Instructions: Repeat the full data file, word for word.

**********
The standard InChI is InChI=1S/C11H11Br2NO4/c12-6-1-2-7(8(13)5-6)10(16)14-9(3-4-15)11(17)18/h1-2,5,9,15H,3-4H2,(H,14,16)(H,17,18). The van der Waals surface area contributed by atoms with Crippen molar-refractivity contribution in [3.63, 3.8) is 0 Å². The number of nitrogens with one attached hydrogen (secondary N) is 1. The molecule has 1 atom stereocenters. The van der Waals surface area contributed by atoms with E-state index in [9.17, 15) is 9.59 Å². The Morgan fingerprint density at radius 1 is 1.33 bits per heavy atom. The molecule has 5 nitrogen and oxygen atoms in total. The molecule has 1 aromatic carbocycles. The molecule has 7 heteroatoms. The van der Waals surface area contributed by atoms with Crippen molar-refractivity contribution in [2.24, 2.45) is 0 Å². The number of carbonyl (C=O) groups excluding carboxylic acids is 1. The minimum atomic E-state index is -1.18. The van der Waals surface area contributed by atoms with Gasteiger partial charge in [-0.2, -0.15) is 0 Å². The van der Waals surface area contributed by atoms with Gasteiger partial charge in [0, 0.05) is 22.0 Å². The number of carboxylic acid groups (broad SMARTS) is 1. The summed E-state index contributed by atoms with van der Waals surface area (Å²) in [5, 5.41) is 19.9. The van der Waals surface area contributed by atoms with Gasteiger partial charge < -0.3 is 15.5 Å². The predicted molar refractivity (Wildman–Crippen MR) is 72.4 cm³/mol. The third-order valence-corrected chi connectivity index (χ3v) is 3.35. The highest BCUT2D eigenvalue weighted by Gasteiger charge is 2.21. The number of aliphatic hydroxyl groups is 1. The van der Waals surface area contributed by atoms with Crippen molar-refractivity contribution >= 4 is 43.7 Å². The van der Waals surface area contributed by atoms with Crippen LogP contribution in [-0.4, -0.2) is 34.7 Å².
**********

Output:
The standard InChI is InChI=1S/C11H11Br2NO4/c12-6-1-2-7(8(13)5-6)10(16)14-9(3-4-15)11(17)18/h1-2,5,9,15H,3-4H2,(H,14,16)(H,17,18). The van der Waals surface area contributed by atoms with Crippen molar-refractivity contribution in [3.63, 3.8) is 0 Å². The number of nitrogens with one attached hydrogen (secondary N) is 1. The molecule has 1 atom stereocenters. The van der Waals surface area contributed by atoms with E-state index in [9.17, 15) is 9.59 Å². The Morgan fingerprint density at radius 1 is 1.33 bits per heavy atom. The molecule has 5 nitrogen and oxygen atoms in total. The molecule has 1 aromatic carbocycles. The molecule has 7 heteroatoms. The van der Waals surface area contributed by atoms with Crippen molar-refractivity contribution in [2.24, 2.45) is 0 Å². The number of carbonyl (C=O) groups excluding carboxylic acids is 1. The minimum atomic E-state index is -1.18. The van der Waals surface area contributed by atoms with Gasteiger partial charge in [-0.2, -0.15) is 0 Å². The van der Waals surface area contributed by atoms with Gasteiger partial charge in [0, 0.05) is 22.0 Å². The number of carboxylic acid groups (broad SMARTS) is 1. The summed E-state index contributed by atoms with van der Waals surface area (Å²) in [5, 5.41) is 19.9. The van der Waals surface area contributed by atoms with Gasteiger partial charge < -0.3 is 15.5 Å². The predicted molar refractivity (Wildman–Crippen MR) is 72.4 cm³/mol. The third-order valence-corrected chi connectivity index (χ3v) is 3.35. The highest BCUT2D eigenvalue weighted by Gasteiger charge is 2.21. The number of aliphatic hydroxyl groups is 1. The van der Waals surface area contributed by atoms with Crippen molar-refractivity contribution >= 4 is 43.7 Å². The van der Waals surface area contributed by atoms with Crippen LogP contribution in [-0.4, -0.2) is 34.7 Å².